1. How do any one of the films screened in weeks 6-12 of the course represent and/or foreground authorship?
Dating back to the 1920’s, the term ‘auteur’ was debated over, claiming to describe an “author of script and film-maker as one and the same” versus the view of scripts being appointed from authors or scriptwriters (1996, p12). Over the [course of 50 or so odd] years,. Known for his distinctive brand of comedy, the work of Blake Edwards, demonstrates the authorial stamp that is often referred to in theories of the auteur, resulting in a style or approach to cinema that could be described as ‘Edward-ness’. [He makes prominent use of his self-conscious manipulation of particular elements of film style and systematically arranges certain techniques used within certain films. As such, this essay aims to examine how Edwards’ film, S.O.B (1981), foregrounds his authorship. This will be done through the examination of some utilized stylistic, ideological and thematic traits present in the film S.O.B, as well as in other Edwards’ films].
Many director’s [throughout the ages] have paid homage to additional director’s in order to both adopt certain stylistic elements within their films and to compliment them in the sense of appropriation; for example Lloyd Kaufman’s homage to Charlie Chaplin in regards to characters and scripts, and Woody Allen’s reverence to Jean-Luc Godard in regards to camera techniques. Perhaps the most distinctive element of Edwards work is the style of comedy that characterises much of his filmography. Distinguished by…[briefly explain what the essential dimension of his comedy is and then move on to a discussion of topping the topper’] Blake Edwards’ conception of the stylistic trait of ‘topping the topper’ was investigated in an interview by Harlan Kennedy (1981, p.26), where Edwards recaps a scene pitched to him by writer Leo McCarey, his mentor at the time. The scene depicts a young man chasing, by foot, after his girlfriend, in a streetcar, to say farewell, yet of course the streetcar overtakes him with the boarding steps and the young man spins 180 degrees and lands face-down in the street. Edward explains that the gag, in today’s terms, would have ended there, yet continues on with the man collecting his items off the ground and sitting down on a nearby bench where a passing woman takes the man’s best pen and drops a quarter into his hat, sealing the deal (Kennedy, 1981, p.26). This style of comedy adopted by Edwards has come to flourish as the term ‘topping the topper’. *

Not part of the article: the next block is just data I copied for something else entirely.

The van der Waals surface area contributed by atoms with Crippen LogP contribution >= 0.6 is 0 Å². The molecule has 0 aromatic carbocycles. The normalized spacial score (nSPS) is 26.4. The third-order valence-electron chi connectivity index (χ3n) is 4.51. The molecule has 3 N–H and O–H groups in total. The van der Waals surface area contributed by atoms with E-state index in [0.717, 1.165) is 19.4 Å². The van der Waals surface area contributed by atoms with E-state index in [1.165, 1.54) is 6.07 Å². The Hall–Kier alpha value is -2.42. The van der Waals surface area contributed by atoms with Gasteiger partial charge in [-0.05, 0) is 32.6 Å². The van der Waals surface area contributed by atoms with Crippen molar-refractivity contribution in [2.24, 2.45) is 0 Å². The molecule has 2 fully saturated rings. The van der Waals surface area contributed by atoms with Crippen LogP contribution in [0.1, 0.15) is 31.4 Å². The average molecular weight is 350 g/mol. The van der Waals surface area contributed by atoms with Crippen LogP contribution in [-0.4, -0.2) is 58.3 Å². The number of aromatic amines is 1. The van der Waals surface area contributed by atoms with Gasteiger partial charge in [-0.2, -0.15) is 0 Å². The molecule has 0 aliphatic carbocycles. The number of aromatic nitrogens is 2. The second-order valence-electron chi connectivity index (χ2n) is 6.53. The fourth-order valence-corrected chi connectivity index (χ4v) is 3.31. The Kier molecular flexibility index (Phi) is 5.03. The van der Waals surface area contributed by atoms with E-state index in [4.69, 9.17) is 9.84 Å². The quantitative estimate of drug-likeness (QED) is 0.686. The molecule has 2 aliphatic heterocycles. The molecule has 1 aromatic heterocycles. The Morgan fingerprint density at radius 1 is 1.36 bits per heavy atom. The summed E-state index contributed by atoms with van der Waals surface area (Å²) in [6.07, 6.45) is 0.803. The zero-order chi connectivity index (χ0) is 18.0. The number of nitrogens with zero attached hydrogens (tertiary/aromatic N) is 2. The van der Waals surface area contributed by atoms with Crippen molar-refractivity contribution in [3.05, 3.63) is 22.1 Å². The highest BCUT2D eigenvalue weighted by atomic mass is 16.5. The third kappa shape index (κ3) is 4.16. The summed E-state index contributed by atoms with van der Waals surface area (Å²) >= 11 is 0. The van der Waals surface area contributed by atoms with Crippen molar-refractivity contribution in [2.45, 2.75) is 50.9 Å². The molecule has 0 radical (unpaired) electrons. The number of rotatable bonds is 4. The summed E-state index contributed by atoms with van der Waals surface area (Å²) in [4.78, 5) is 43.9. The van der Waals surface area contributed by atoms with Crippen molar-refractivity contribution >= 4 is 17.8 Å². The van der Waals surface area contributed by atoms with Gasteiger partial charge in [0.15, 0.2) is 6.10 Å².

S.O.B demonstrates this distinctive stylistic approach evident in Edwards’ comedy, in the supermarket sequence that occurs between Lila (Jennifer Edwards) , Culley (William Holden) and Sam Marshall (David Young). [Now that you’ve/I’ve established your critical frame and are referring back to the topic move on to the example in greater detail]On her way over she drops apples onto the floor then crashes into Culley from behind as they both limply fall sideways onto the fruit. Sam then approaches Culley while Lila hides behind him. If applying the joke in today’s terms, the gag would have ended there. Yet, Edwards continues on by having Lila lose her balance on the apple rack and falling to the ground, where Culley formally introduces Sam to Lila, which leads to Lila being overwhelmed and passing out on Sam. This use of slapstick comedy in ‘topping the topper’ is used almost as a mandatory in the majority of Edwards’ films. *
For instance, throughout the 20-year saga since the original The Pink Panther (1963), slapstick styled comedy has been the main source of comedy-generated material for The Pink Panther series. Within the 1963 film of The Pink Panther we see within the sequence of Clouseau (Peter Sellers) and Simone (Capucine) early on, unpacking their clothes into the wardrobe of the hotel. Simone opens the closet door on inspector Clouseau as he exits the bathroom, hitting him in the face. Clouseau...
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